Trump Repeats Failing Formula on North Korean Threat

In his high profile address to the South Korean National Assembly Nov. 8, President Donald Trump missed a crucial opportunity to clarify and adjust his administration’s disjointed and, at times, reckless policy toward North Korea. Although Trump indicated earlier today in a press conference in Seoul that he is "open" to talks with North Korea, he has also said in recent days that now is not the time for such talks but instead it is time to apply “more pressure” on North Korea to bring North Korea to bargaining table and to agree to eliminate its nuclear program. While in Asia, Trump has also...

Russian Veto Threatens Chemical Weapons Accountability in Syria

Russia’s dangerous disregard for holding Syria accountable for using chemical weapons reached a new high Tuesday as Russia’s permanent representative to the UN vetoed a resolution to extend the mandate of the independent investigative body charged with assigning blame to parties that use chemical agents in Syria. The body, known as the Joint Investigative Mechanism (JIM), is a United Nations – Organization for the Prohibition of Chemical Weapons partnership forged in August 2015 to bring accountability to chemical weapons attacks in Syria . Thus far, it has found the Assad government guilty...

The P5+1 and Iran Nuclear Deal Alert, October 20, 2017

Trump’s “Decertification” Decision Sets Washington Up to Violate the Nuclear Deal As expected, President Donald Trump announced Oct. 13 he would not issue a certification to Congress required by U.S. law that is tied to the nuclear deal with Iran, known as the Joint Comprehensive Plan of Action (JCPOA). While withholding certification does not, by itself, violate the 2015 multilateral nuclear deal and Trump said the United States is staying in the agreement for now, his proposed policy toward the deal sets the United States on a course to violate the accord, further isolate Washington from...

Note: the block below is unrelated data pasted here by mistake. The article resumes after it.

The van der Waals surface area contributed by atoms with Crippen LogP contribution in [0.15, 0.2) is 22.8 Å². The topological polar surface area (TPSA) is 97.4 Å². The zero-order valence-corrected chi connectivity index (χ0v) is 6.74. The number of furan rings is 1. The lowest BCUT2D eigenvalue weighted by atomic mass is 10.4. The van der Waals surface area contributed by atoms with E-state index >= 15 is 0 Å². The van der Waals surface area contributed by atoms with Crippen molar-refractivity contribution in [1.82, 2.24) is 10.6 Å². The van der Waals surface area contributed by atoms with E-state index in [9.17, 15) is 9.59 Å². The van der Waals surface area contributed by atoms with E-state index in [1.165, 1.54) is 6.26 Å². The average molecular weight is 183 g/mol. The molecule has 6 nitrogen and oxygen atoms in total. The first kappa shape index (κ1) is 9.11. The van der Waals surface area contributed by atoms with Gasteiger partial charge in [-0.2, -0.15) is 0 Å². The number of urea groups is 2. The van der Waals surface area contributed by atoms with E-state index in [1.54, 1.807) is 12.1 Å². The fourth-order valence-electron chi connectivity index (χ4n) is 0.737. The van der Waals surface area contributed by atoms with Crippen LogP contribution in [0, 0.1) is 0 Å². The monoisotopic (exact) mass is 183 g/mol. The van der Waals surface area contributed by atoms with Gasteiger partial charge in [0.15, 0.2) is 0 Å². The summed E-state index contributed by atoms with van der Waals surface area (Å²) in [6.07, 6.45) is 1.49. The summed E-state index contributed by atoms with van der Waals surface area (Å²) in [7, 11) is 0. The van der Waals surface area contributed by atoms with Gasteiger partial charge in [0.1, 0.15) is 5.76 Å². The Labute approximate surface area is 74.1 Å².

Trump's Threat To Nuclear Order

This post originally appeared in War on the Rocks . If you thought “repeal and replace,” or perhaps, “repeal and not replace,” was only a strategy for the botched Obamacare repeal effort, you’d be wrong. It seems to also describe the game plan of President Donald Trump and Republican hawks in Congress when it comes to the agreements and norms that underlie the global nonproliferation regime. The Trump administration and Congress face critical decisions over the next several months that could have bigly consequences for the international nuclear order. These include whether to continue...

Russia needs to get tough on chemical weapons

While Russia completing the destruction of its once 40,000-metric-ton chemical weapons arsenal last week is cause for celebration, its continued denial of the Assad regime’s use of deadly chemical weapons in Syria is most certainly not. Russia, which destroyed all of its chemical weapons due to its obligation as a state-party to the 1993 Chemical Weapons Convention (CWC), nevertheless still shields the deliberate and inexcusable violation of the CWC by another state-party, Syria. Syria joined the CWC after international outrage erupted following a brutal chemical attack in a Damascus suburb...